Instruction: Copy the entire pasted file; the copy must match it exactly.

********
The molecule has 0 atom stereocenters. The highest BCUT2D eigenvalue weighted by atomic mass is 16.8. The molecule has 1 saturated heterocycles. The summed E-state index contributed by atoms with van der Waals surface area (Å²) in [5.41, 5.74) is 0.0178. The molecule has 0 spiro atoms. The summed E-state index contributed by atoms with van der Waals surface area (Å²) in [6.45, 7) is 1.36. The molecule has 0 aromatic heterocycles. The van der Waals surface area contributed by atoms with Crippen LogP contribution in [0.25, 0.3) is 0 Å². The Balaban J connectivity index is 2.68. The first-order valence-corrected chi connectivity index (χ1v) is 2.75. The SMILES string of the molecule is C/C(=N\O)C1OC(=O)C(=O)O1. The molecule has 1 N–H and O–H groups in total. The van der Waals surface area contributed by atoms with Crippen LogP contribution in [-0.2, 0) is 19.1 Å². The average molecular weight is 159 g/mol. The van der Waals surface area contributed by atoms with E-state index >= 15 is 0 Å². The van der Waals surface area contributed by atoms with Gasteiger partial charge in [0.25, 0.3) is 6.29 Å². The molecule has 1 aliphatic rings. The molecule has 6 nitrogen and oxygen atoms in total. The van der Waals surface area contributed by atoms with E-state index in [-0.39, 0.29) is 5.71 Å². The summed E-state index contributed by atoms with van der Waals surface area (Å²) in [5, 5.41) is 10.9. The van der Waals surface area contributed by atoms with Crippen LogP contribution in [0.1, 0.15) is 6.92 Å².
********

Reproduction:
The molecule has 0 atom stereocenters. The highest BCUT2D eigenvalue weighted by atomic mass is 16.8. The molecule has 1 saturated heterocycles. The summed E-state index contributed by atoms with van der Waals surface area (Å²) in [5.41, 5.74) is 0.0178. The molecule has 0 spiro atoms. The summed E-state index contributed by atoms with van der Waals surface area (Å²) in [6.45, 7) is 1.36. The molecule has 0 aromatic heterocycles. The van der Waals surface area contributed by atoms with Crippen LogP contribution in [0.25, 0.3) is 0 Å². The Balaban J connectivity index is 2.68. The first-order valence-corrected chi connectivity index (χ1v) is 2.75. The SMILES string of the molecule is C/C(=N\O)C1OC(=O)C(=O)O1. The molecule has 1 N–H and O–H groups in total. The van der Waals surface area contributed by atoms with Crippen LogP contribution in [-0.2, 0) is 19.1 Å². The average molecular weight is 159 g/mol. The van der Waals surface area contributed by atoms with E-state index >= 15 is 0 Å². The van der Waals surface area contributed by atoms with Gasteiger partial charge in [0.25, 0.3) is 6.29 Å². The molecule has 1 aliphatic rings. The molecule has 6 nitrogen and oxygen atoms in total. The van der Waals surface area contributed by atoms with E-state index in [-0.39, 0.29) is 5.71 Å². The summed E-state index contributed by atoms with van der Waals surface area (Å²) in [5, 5.41) is 10.9. The van der Waals surface area contributed by atoms with Crippen LogP contribution in [0.1, 0.15) is 6.92 Å².